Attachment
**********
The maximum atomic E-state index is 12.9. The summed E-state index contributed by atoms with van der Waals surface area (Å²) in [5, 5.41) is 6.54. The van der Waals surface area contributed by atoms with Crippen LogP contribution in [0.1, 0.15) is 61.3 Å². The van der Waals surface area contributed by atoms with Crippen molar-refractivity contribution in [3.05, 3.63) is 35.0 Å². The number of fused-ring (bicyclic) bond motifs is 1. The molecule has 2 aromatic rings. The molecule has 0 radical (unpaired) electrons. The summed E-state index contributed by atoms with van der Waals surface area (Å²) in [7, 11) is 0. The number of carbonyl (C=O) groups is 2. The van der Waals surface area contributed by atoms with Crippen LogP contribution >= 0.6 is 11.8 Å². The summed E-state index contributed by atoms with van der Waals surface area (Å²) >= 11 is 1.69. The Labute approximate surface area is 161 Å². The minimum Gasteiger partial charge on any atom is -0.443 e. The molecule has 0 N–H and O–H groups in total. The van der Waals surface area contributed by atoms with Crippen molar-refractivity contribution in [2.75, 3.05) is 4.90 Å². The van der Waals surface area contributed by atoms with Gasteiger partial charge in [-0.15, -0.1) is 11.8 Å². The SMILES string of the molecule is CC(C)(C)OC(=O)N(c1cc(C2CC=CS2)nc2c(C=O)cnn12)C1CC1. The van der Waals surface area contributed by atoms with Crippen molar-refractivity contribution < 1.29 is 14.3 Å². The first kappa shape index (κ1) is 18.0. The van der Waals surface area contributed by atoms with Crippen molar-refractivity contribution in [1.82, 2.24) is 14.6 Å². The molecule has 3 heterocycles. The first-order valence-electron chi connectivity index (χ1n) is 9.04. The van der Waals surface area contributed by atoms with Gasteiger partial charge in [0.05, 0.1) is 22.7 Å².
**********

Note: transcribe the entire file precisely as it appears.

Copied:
The maximum atomic E-state index is 12.9. The summed E-state index contributed by atoms with van der Waals surface area (Å²) in [5, 5.41) is 6.54. The van der Waals surface area contributed by atoms with Crippen LogP contribution in [0.1, 0.15) is 61.3 Å². The van der Waals surface area contributed by atoms with Crippen molar-refractivity contribution in [3.05, 3.63) is 35.0 Å². The number of fused-ring (bicyclic) bond motifs is 1. The molecule has 2 aromatic rings. The molecule has 0 radical (unpaired) electrons. The summed E-state index contributed by atoms with van der Waals surface area (Å²) in [7, 11) is 0. The number of carbonyl (C=O) groups is 2. The van der Waals surface area contributed by atoms with Crippen LogP contribution >= 0.6 is 11.8 Å². The summed E-state index contributed by atoms with van der Waals surface area (Å²) >= 11 is 1.69. The Labute approximate surface area is 161 Å². The minimum Gasteiger partial charge on any atom is -0.443 e. The molecule has 0 N–H and O–H groups in total. The van der Waals surface area contributed by atoms with Crippen molar-refractivity contribution in [2.75, 3.05) is 4.90 Å². The van der Waals surface area contributed by atoms with Gasteiger partial charge in [-0.15, -0.1) is 11.8 Å². The SMILES string of the molecule is CC(C)(C)OC(=O)N(c1cc(C2CC=CS2)nc2c(C=O)cnn12)C1CC1. The van der Waals surface area contributed by atoms with Crippen molar-refractivity contribution < 1.29 is 14.3 Å². The first kappa shape index (κ1) is 18.0. The van der Waals surface area contributed by atoms with Crippen molar-refractivity contribution in [1.82, 2.24) is 14.6 Å². The molecule has 3 heterocycles. The first-order valence-electron chi connectivity index (χ1n) is 9.04. The van der Waals surface area contributed by atoms with Gasteiger partial charge in [0.05, 0.1) is 22.7 Å².